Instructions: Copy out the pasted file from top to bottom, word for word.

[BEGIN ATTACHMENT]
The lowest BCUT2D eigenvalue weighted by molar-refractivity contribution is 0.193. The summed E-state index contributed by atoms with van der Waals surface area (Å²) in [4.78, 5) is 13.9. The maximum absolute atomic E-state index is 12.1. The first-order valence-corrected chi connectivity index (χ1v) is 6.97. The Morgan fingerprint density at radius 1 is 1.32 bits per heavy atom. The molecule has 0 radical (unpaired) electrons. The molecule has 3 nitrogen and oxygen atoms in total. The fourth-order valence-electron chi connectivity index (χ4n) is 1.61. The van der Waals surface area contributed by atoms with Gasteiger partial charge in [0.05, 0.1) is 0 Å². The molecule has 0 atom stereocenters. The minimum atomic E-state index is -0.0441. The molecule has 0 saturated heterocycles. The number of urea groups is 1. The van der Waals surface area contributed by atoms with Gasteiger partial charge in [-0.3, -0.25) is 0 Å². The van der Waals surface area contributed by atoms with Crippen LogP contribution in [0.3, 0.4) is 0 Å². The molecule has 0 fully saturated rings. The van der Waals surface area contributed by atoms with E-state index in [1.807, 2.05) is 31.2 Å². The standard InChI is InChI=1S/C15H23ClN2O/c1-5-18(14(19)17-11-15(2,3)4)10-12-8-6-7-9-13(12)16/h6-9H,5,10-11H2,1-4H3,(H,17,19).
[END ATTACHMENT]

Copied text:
The lowest BCUT2D eigenvalue weighted by molar-refractivity contribution is 0.193. The summed E-state index contributed by atoms with van der Waals surface area (Å²) in [4.78, 5) is 13.9. The maximum absolute atomic E-state index is 12.1. The first-order valence-corrected chi connectivity index (χ1v) is 6.97. The Morgan fingerprint density at radius 1 is 1.32 bits per heavy atom. The molecule has 0 radical (unpaired) electrons. The molecule has 3 nitrogen and oxygen atoms in total. The fourth-order valence-electron chi connectivity index (χ4n) is 1.61. The van der Waals surface area contributed by atoms with Gasteiger partial charge in [0.05, 0.1) is 0 Å². The molecule has 0 atom stereocenters. The minimum atomic E-state index is -0.0441. The molecule has 0 saturated heterocycles. The number of urea groups is 1. The van der Waals surface area contributed by atoms with Gasteiger partial charge in [-0.3, -0.25) is 0 Å². The van der Waals surface area contributed by atoms with Crippen LogP contribution in [0.3, 0.4) is 0 Å². The molecule has 0 fully saturated rings. The van der Waals surface area contributed by atoms with E-state index in [1.807, 2.05) is 31.2 Å². The standard InChI is InChI=1S/C15H23ClN2O/c1-5-18(14(19)17-11-15(2,3)4)10-12-8-6-7-9-13(12)16/h6-9H,5,10-11H2,1-4H3,(H,17,19).